Consuming passions: Being an Historic Inquiry into Certain English Appetites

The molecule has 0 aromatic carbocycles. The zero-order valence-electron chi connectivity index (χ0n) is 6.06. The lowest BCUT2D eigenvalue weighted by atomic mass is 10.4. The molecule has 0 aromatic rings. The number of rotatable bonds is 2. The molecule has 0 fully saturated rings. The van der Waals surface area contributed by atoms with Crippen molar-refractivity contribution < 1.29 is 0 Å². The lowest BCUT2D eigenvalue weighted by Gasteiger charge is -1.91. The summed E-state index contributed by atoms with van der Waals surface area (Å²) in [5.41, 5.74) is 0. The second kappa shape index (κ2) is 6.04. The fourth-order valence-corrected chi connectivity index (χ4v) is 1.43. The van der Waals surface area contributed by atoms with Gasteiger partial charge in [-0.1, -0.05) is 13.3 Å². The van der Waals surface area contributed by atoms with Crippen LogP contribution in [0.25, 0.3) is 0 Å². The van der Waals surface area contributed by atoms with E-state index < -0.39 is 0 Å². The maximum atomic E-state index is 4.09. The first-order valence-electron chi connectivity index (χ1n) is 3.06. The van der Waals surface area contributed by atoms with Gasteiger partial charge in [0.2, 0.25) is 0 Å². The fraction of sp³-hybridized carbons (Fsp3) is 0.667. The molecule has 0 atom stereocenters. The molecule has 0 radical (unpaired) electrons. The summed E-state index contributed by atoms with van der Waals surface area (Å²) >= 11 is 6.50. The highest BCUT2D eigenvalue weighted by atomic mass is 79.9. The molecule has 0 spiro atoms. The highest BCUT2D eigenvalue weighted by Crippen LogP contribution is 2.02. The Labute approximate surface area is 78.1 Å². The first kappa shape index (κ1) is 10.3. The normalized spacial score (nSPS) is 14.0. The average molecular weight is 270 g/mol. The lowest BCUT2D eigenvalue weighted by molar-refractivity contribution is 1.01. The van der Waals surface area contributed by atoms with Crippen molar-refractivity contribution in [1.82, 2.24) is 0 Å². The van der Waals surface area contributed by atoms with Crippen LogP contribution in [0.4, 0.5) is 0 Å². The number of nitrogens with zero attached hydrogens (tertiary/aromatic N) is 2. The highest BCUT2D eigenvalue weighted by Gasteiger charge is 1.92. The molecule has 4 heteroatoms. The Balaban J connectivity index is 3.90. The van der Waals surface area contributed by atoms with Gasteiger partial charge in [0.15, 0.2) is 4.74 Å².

What have the ancient Romans with their orgies, the primitive Christians with their fasts and their guilt to do with the English traditions of food? Why are oysters and celery believed to be aphrodisiacs? How is eating connected to sexual desire? In this history of the English appetite, Philippa Pullar answers these questions in an amusing manner. She draws such apparently unconnected subjects as phallic worship, cannibalism, agriculture, wet-nursing, prostitution, witchcraft, magic and aphrodisiacs into a fascinating synthesis. Starting with the Romans, she charts the development of the art of cooking, drawing surprising parallels between eating habits, religion and sexual mores. She guides us through the kitchens and dining rooms of such noted gourmets as Heliogabalus, Vittelius, Dr. Johnson and Sydney Smith, into the pubs of Pepys and Lord Rochester and into the bedrooms with Frank Harris. Finally she illustrates her theme by providing recipes for long-forgotten dishes.